Data doctoringSuch state-sponsored chicanery has very serious implications on policy formulation
In a report released last week, the Asian Development Bank (ADB) estimated Nepal’s Gross Domestic Product (GDP) growth rate at 4.9 and 5.5 percent for 2018 and 2019 respectively. This is almost in line with the World Bank’s (WB) growth prediction of 4.6 percent for this year. These estimates are staggeringly lower than a month-old projection made by the National Planning Commission which claimed that Nepal’s GDP would grow by 7.9 percent this fiscal year and may even touch 9.1 percent next year.
Not only GDP, Nepal’s other economic estimates are also equally paradoxical. Our headcount poverty ratio, now claimed to have dropped close to 21 percent (down from 25.2 percent in the 2011 census) of the total population is on a par with several other countries with a far higher per capita income as well as other development indices. Our unemployment figure of about only 3 percent is also plainly ridiculous. Even our own yearly GDP growth projections have fallen short by an annual average of about 3 percent over the last decade.
But these untoward experiences in statistical management and estimation have failed to restrain Nepali policymakers’ predilection to engage in purposeful and deliberate ‘data cooking’ or ‘data doctoring’, often at the behest and in the interest of powerful political masters. Such doctoring involves inflating figures like the GDP and sectoral output growth rates and downplaying the real value of variables like inflation and crime rates.
Ironically, the manipulation of mainly economic data is found to have been more rampant whenever the Finance Ministry is led by a professional economist. Moreover, the current Finance Minister Yuba Raj Khatiwada is nicknamed ‘data doctor’ in central bank circles where he spent three decades. His preference for different baselines suitable for his desired inference and ability to accordingly choose statistical tools are his well-known ‘abilities’. If viewed through this prism, his controversial economic white paper issued six months ago and recent ostentatious and simply implausible growth projections of 8 or 9 percent fall easily on the same straight line.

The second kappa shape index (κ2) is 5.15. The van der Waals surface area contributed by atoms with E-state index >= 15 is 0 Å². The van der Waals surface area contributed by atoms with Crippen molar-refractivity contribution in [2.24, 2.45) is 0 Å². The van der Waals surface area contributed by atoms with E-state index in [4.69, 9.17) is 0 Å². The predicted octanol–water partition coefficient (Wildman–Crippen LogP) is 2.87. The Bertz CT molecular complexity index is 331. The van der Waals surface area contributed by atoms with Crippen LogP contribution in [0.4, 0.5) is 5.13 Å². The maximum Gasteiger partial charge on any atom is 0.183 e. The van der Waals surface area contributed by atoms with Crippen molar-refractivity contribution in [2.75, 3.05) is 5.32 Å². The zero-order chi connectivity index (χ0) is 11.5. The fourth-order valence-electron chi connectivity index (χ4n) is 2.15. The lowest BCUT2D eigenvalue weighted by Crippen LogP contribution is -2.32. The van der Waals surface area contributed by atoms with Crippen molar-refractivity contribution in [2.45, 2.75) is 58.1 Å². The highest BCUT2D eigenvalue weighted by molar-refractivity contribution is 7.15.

However, it would be unfair to blame a single minster or one particular government for such over-projections and distortions, albeit with much aggravated practice this time around. Very recently, weekly magazine Himal ran a cover story on how district agricultural offices are pressured by the line ministry to present exaggerated data on agro production, mainly paddy, and how often they fail to deflect such duress. In defence of unbelievably stark differentials in key figures, government agencies and officials often take refuge in the feeble argument that these differences were mainly due to differences in computation methods and/or extent and choice of variables. As is obvious, these phenomena can only have marginal impact, like in the case of differences seen in estimation by different international agencies, say the WB or the ADB. Differences of 3 to 4 percent in estimating the GDP alone or inflation is simply not that trivial.